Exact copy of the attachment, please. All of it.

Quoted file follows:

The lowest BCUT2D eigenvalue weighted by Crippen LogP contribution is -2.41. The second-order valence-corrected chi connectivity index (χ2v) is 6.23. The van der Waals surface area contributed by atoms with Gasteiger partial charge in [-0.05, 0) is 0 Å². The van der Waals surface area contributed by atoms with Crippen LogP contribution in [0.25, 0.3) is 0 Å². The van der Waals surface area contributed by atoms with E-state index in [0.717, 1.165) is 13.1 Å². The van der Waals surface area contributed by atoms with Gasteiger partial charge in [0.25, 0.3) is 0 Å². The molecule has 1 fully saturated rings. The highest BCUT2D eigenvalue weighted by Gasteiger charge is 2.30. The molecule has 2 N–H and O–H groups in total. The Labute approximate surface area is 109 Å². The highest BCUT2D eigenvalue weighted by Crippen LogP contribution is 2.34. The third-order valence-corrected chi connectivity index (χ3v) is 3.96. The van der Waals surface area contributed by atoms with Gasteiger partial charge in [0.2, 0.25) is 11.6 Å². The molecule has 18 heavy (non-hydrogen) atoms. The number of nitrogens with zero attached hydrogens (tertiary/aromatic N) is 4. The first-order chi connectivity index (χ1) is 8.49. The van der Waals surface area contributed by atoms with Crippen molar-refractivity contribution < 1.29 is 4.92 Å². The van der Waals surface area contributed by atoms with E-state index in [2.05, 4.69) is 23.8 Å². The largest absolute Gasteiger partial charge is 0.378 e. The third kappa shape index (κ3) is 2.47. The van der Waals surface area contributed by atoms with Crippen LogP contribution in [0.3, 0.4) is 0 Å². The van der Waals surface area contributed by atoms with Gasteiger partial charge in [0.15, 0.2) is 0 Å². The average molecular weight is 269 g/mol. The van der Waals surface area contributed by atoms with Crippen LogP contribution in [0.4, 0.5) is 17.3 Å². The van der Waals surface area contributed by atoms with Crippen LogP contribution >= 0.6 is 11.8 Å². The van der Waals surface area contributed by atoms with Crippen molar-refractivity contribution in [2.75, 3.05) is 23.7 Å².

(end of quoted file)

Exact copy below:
The lowest BCUT2D eigenvalue weighted by Crippen LogP contribution is -2.41. The second-order valence-corrected chi connectivity index (χ2v) is 6.23. The van der Waals surface area contributed by atoms with Gasteiger partial charge in [-0.05, 0) is 0 Å². The van der Waals surface area contributed by atoms with Crippen LogP contribution in [0.25, 0.3) is 0 Å². The van der Waals surface area contributed by atoms with E-state index in [0.717, 1.165) is 13.1 Å². The van der Waals surface area contributed by atoms with Gasteiger partial charge in [0.25, 0.3) is 0 Å². The molecule has 1 fully saturated rings. The highest BCUT2D eigenvalue weighted by Gasteiger charge is 2.30. The molecule has 2 N–H and O–H groups in total. The Labute approximate surface area is 109 Å². The highest BCUT2D eigenvalue weighted by Crippen LogP contribution is 2.34. The third-order valence-corrected chi connectivity index (χ3v) is 3.96. The van der Waals surface area contributed by atoms with Gasteiger partial charge in [0.2, 0.25) is 11.6 Å². The molecule has 18 heavy (non-hydrogen) atoms. The number of nitrogens with zero attached hydrogens (tertiary/aromatic N) is 4. The first-order chi connectivity index (χ1) is 8.49. The van der Waals surface area contributed by atoms with Crippen molar-refractivity contribution < 1.29 is 4.92 Å². The van der Waals surface area contributed by atoms with E-state index in [2.05, 4.69) is 23.8 Å². The largest absolute Gasteiger partial charge is 0.378 e. The third kappa shape index (κ3) is 2.47. The van der Waals surface area contributed by atoms with Crippen LogP contribution in [0.3, 0.4) is 0 Å². The van der Waals surface area contributed by atoms with Gasteiger partial charge in [0.15, 0.2) is 0 Å². The average molecular weight is 269 g/mol. The van der Waals surface area contributed by atoms with Crippen LogP contribution in [0.4, 0.5) is 17.3 Å². The van der Waals surface area contributed by atoms with Crippen LogP contribution >= 0.6 is 11.8 Å². The van der Waals surface area contributed by atoms with Crippen molar-refractivity contribution in [2.75, 3.05) is 23.7 Å².